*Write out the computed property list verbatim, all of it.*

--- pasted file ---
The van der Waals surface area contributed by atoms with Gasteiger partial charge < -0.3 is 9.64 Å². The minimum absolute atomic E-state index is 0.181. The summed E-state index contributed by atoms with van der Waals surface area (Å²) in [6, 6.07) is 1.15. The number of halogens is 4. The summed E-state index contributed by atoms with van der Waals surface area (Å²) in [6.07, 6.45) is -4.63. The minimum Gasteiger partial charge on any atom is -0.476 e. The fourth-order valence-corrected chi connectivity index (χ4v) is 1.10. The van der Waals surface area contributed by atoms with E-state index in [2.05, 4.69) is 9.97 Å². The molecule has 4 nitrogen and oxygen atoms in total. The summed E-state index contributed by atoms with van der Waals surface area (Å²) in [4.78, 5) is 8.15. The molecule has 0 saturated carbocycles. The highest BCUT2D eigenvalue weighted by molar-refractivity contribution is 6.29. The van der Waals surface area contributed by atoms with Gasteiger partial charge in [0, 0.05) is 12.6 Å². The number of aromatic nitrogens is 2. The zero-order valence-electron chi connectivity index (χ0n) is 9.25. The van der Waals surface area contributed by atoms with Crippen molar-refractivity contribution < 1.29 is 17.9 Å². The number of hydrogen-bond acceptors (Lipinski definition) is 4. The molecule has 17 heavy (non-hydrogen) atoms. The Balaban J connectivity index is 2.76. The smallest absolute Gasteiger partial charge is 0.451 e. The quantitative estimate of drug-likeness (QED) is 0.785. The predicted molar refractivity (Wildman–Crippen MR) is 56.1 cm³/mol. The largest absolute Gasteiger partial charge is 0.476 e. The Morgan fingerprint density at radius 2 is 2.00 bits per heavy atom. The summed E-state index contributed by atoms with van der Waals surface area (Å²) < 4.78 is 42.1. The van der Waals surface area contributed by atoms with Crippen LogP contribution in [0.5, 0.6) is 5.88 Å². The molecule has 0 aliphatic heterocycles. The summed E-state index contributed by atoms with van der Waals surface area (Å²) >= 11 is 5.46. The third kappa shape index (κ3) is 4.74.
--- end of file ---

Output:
The van der Waals surface area contributed by atoms with Gasteiger partial charge < -0.3 is 9.64 Å². The minimum absolute atomic E-state index is 0.181. The summed E-state index contributed by atoms with van der Waals surface area (Å²) in [6, 6.07) is 1.15. The number of halogens is 4. The summed E-state index contributed by atoms with van der Waals surface area (Å²) in [6.07, 6.45) is -4.63. The minimum Gasteiger partial charge on any atom is -0.476 e. The fourth-order valence-corrected chi connectivity index (χ4v) is 1.10. The van der Waals surface area contributed by atoms with E-state index in [2.05, 4.69) is 9.97 Å². The molecule has 4 nitrogen and oxygen atoms in total. The summed E-state index contributed by atoms with van der Waals surface area (Å²) in [4.78, 5) is 8.15. The molecule has 0 saturated carbocycles. The highest BCUT2D eigenvalue weighted by molar-refractivity contribution is 6.29. The van der Waals surface area contributed by atoms with Gasteiger partial charge in [0, 0.05) is 12.6 Å². The number of aromatic nitrogens is 2. The zero-order valence-electron chi connectivity index (χ0n) is 9.25. The van der Waals surface area contributed by atoms with Crippen molar-refractivity contribution < 1.29 is 17.9 Å². The number of hydrogen-bond acceptors (Lipinski definition) is 4. The molecule has 17 heavy (non-hydrogen) atoms. The Balaban J connectivity index is 2.76. The smallest absolute Gasteiger partial charge is 0.451 e. The quantitative estimate of drug-likeness (QED) is 0.785. The predicted molar refractivity (Wildman–Crippen MR) is 56.1 cm³/mol. The largest absolute Gasteiger partial charge is 0.476 e. The Morgan fingerprint density at radius 2 is 2.00 bits per heavy atom. The summed E-state index contributed by atoms with van der Waals surface area (Å²) < 4.78 is 42.1. The van der Waals surface area contributed by atoms with Crippen LogP contribution in [0.5, 0.6) is 5.88 Å². The molecule has 0 aliphatic heterocycles. The summed E-state index contributed by atoms with van der Waals surface area (Å²) >= 11 is 5.46. The third kappa shape index (κ3) is 4.74.